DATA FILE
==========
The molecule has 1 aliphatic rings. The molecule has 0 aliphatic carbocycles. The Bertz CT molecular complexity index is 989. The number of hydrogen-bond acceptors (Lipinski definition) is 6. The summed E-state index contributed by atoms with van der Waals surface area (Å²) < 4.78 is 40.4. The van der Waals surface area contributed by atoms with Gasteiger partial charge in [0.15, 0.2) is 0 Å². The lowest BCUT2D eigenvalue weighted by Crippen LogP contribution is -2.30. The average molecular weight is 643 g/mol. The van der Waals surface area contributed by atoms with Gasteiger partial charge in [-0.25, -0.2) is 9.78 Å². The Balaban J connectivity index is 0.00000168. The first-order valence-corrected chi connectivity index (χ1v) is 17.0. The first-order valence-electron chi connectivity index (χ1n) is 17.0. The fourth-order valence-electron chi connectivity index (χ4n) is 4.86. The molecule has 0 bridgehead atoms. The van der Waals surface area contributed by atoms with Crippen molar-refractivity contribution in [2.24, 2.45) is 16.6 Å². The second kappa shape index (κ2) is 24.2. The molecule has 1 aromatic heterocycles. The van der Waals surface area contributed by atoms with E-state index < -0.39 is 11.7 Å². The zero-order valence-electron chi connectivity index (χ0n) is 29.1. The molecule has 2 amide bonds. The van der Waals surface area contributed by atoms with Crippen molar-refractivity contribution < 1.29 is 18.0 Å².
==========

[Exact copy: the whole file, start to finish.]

The molecule has 1 aliphatic rings. The molecule has 0 aliphatic carbocycles. The Bertz CT molecular complexity index is 989. The number of hydrogen-bond acceptors (Lipinski definition) is 6. The summed E-state index contributed by atoms with van der Waals surface area (Å²) < 4.78 is 40.4. The van der Waals surface area contributed by atoms with Gasteiger partial charge in [0.15, 0.2) is 0 Å². The lowest BCUT2D eigenvalue weighted by Crippen LogP contribution is -2.30. The average molecular weight is 643 g/mol. The van der Waals surface area contributed by atoms with Gasteiger partial charge in [-0.25, -0.2) is 9.78 Å². The Balaban J connectivity index is 0.00000168. The first-order valence-corrected chi connectivity index (χ1v) is 17.0. The first-order valence-electron chi connectivity index (χ1n) is 17.0. The fourth-order valence-electron chi connectivity index (χ4n) is 4.86. The molecule has 0 bridgehead atoms. The van der Waals surface area contributed by atoms with Crippen molar-refractivity contribution in [2.24, 2.45) is 16.6 Å². The second kappa shape index (κ2) is 24.2. The molecule has 1 aromatic heterocycles. The van der Waals surface area contributed by atoms with E-state index < -0.39 is 11.7 Å². The zero-order valence-electron chi connectivity index (χ0n) is 29.1. The molecule has 2 amide bonds. The van der Waals surface area contributed by atoms with Crippen molar-refractivity contribution < 1.29 is 18.0 Å².